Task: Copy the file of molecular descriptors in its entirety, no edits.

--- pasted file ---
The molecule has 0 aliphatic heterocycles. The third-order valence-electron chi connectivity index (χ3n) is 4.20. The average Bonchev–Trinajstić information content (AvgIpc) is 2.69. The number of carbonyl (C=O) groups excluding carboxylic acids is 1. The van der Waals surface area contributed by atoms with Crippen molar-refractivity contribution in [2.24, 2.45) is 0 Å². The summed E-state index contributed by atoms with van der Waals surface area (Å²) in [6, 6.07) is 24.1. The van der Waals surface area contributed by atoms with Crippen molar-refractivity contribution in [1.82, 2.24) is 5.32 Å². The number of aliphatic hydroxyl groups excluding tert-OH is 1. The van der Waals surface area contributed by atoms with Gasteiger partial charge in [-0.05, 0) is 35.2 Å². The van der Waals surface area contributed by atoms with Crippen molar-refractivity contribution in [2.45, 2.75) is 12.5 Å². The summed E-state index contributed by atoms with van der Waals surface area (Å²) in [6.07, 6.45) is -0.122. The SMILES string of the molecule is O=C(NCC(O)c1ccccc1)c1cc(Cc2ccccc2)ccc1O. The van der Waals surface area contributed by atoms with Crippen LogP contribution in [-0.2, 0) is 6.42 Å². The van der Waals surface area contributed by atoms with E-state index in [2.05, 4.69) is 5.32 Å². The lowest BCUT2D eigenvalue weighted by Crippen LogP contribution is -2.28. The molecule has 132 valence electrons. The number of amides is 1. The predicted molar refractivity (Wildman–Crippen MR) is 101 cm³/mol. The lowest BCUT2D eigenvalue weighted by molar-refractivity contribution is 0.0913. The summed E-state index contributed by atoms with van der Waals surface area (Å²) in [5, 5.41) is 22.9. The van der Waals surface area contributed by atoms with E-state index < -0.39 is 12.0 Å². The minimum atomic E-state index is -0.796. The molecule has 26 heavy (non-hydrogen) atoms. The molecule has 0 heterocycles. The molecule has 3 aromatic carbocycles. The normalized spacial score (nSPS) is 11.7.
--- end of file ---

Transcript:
The molecule has 0 aliphatic heterocycles. The third-order valence-electron chi connectivity index (χ3n) is 4.20. The average Bonchev–Trinajstić information content (AvgIpc) is 2.69. The number of carbonyl (C=O) groups excluding carboxylic acids is 1. The van der Waals surface area contributed by atoms with Crippen molar-refractivity contribution in [2.24, 2.45) is 0 Å². The summed E-state index contributed by atoms with van der Waals surface area (Å²) in [6, 6.07) is 24.1. The van der Waals surface area contributed by atoms with Crippen molar-refractivity contribution in [1.82, 2.24) is 5.32 Å². The number of aliphatic hydroxyl groups excluding tert-OH is 1. The van der Waals surface area contributed by atoms with Gasteiger partial charge in [-0.05, 0) is 35.2 Å². The van der Waals surface area contributed by atoms with Crippen molar-refractivity contribution in [2.45, 2.75) is 12.5 Å². The summed E-state index contributed by atoms with van der Waals surface area (Å²) in [6.07, 6.45) is -0.122. The SMILES string of the molecule is O=C(NCC(O)c1ccccc1)c1cc(Cc2ccccc2)ccc1O. The van der Waals surface area contributed by atoms with Crippen LogP contribution in [-0.2, 0) is 6.42 Å². The van der Waals surface area contributed by atoms with E-state index in [2.05, 4.69) is 5.32 Å². The lowest BCUT2D eigenvalue weighted by Crippen LogP contribution is -2.28. The molecule has 132 valence electrons. The number of amides is 1. The predicted molar refractivity (Wildman–Crippen MR) is 101 cm³/mol. The lowest BCUT2D eigenvalue weighted by molar-refractivity contribution is 0.0913. The summed E-state index contributed by atoms with van der Waals surface area (Å²) in [5, 5.41) is 22.9. The van der Waals surface area contributed by atoms with E-state index < -0.39 is 12.0 Å². The minimum atomic E-state index is -0.796. The molecule has 26 heavy (non-hydrogen) atoms. The molecule has 0 heterocycles. The molecule has 3 aromatic carbocycles. The normalized spacial score (nSPS) is 11.7.